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Tale, 1) any thing told, a story, a narrative: Lucr. 1078. Lucr. 1078 Pilgr. 93. Tp. I, 2, 106. Tp. I, 2, 106 Wiv. IV, 4, 28. Wiv. IV, 4, 28 Meas. V, 370. Ado I, 1, 218 (like the old t. cf. Dyce's Glossary). II, 1, 135 (the Hundred Merry --s; a book lately reprinted). III, 3, 157. Mids. I, 1, 133. Merch. IV, 1, 276. As I, 2, 128. Shr. IV, 1, 65. Shr. IV, 1, 65 Wint. II, 1, 23. Wint. II, 1, 23 IV, 1, 14. V, 2, 30. V, 2, 30 John I, 98. III, 4, 108. IV, 2, 18. IV, 2, 18 R2 III, 4, 10. V, 1, 41. 44 (Ff fall). H4A II, 4, 281. V, 4, 158. H5 IV, 7, 45. H6A II, 5, 62. V, 5, 10. H6C II, 1, 120. Cor. I, 1, 93. Cor. I, 1, 93 Tit. II, 3, 105. III, 2, 27. III, 2, 27 IV, 1, 47. V, 3, 94. Mcb. V, 5, 26. Hml. I, 5, 15. II, 2, 468 (Qq talk). II, 2, 468 Lr. I, 4, 35. V, 3, 12. V, 3, 12 Oth. I, 3, 90. Oth. I, 3, 90 IV, 1, 85. Cymb. II, 2, 45. III, 3, 14. V, 5, 297. Per. I, 4, 2. “vows as light as --s,” Mids. III, 2. Mids. III, 2 “truths would be --s, where now half --s be truths,” Ant. II, 2, 136. cf. Pilgr. 93. to tell --s == to communicate things not much to the credit of a person: Tp. V, 129. Meas. IV, 3, 175. Tw. II, 1, 43. Lr. II, 4, 231. cf. Err. IV, 3, 89. Ado III, 2, 63. H4A III, 2, 23. Cymb. I, 6, 143. H8 V, 3, 110. Proverbial phrase: “thereby hangs a t.” Wiv. I, 4, 159. As II, 7, 28. Shr. IV, 1, 60. Oth. III, 1, 8.
2) any thing that is or has been said or spoken: “to a pretty ear she tunes her t.” Ven. 74. “she trembles at his t.” Ven. 74 “she wispers in his ears a heavy t.” Ven. 74 “when thou comest thy t. to tell,” Pilgr. 305 (to say that thou lovest her). “my amorous t.” Ado I, 1, 327. “they are both in a t.” IV, 2, 33 (both say the same). “thou canst not . . . devise a name so slight . . . as the pope. Tell him this t.” John III, 1, 152. “my death's sad t. may yet undeaf his ear,” R2 II, 1, 16 (what I say in death). “that his t. to me may be nothing but 'Anon',” H4A II, 4, 35. “I should have told your grace's t.” H6B III, 1, 44 (I should have said the same as you). “to end a t. of length,” Troil. I, 3, 136 (a long speech). Compl. 4. Tp. III, 2, 56. Tp. III, 2, 56 Gent. II, 3, 54. II, 4, 126. Wiv. I, 1, 79. I, 4, 85. Meas. V, 84. Ado III, 3, 109. Ado III, 3, 109 LLL II, 74. V, 2, 729. Mids. II, 1, 51. Merch. I, 2, 52. Shr. II, 71. IV, 2, 67. V, 2, 24. John III, 1, 5. John III, 1, 5 John III, 1, 5 IV, 2, 234. R2 III, 2, 121. V, 3, 37. H4A I, 3, 256. II, 3, 51. II, 4, 135. V, 2, 91. R3 III, 7, 31. IV, 4, 327. IV, 4, 327 IV, 4, 327 IV, 4, 327 V, 3, 194. Troil. I, 2, 91. Cor. V, 6, 58. Tit. III, 1, 40. Rom. I, 5, 25. II, 4, 99. II, 5, 34. V, 3, 230. Mcb. I, 3, 97 (as thick as t. came post with post; perhaps == as fast as words, as speech can utter it. M. Edd. “hail).” Oth. V, 1, 125. Ant. I, 2, 102.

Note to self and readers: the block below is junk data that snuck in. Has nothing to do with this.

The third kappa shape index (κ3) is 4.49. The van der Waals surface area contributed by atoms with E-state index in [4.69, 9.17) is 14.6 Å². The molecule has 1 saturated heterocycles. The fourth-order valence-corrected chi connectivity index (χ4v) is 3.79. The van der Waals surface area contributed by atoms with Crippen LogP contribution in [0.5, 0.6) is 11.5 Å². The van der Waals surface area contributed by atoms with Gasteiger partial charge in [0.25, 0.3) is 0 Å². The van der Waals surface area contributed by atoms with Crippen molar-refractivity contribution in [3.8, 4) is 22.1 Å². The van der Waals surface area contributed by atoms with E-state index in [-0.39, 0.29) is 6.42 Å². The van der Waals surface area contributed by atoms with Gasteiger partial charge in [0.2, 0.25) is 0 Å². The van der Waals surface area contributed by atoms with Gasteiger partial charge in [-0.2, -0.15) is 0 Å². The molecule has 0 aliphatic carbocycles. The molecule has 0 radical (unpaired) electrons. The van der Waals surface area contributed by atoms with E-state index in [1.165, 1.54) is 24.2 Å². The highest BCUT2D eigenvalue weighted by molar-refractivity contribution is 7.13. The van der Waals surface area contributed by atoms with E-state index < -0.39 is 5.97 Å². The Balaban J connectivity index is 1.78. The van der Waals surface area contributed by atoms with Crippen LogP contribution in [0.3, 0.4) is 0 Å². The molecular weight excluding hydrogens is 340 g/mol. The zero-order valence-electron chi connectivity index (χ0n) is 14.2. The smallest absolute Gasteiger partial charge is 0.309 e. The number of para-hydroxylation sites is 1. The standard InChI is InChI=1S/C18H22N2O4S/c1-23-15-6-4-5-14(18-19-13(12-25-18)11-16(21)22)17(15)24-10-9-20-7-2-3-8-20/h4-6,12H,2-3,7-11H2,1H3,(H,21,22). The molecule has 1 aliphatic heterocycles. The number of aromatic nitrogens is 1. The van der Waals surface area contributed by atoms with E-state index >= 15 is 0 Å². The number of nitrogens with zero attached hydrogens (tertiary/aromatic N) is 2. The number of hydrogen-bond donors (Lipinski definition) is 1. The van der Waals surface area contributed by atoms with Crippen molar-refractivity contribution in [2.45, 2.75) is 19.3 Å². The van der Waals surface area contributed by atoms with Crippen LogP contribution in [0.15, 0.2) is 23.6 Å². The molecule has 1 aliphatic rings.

Usually joined with the verb to tell, except in the following passages: “my tongue hath but a heavier t. to say,” R2 III, 2, 197 (rhyming). “I will a round unvarnished t. deliver,” Oth. I, 3, 90. “I could a t. unfold,” Hml. I, 5, 15. The case is another in the phrase “short t. to make,” H6C II, 1, 120. Hml. II, 2, 146.
Punning upon t. and “tail:” Gent. II, 3, 54. Rom. II, 4, 99.
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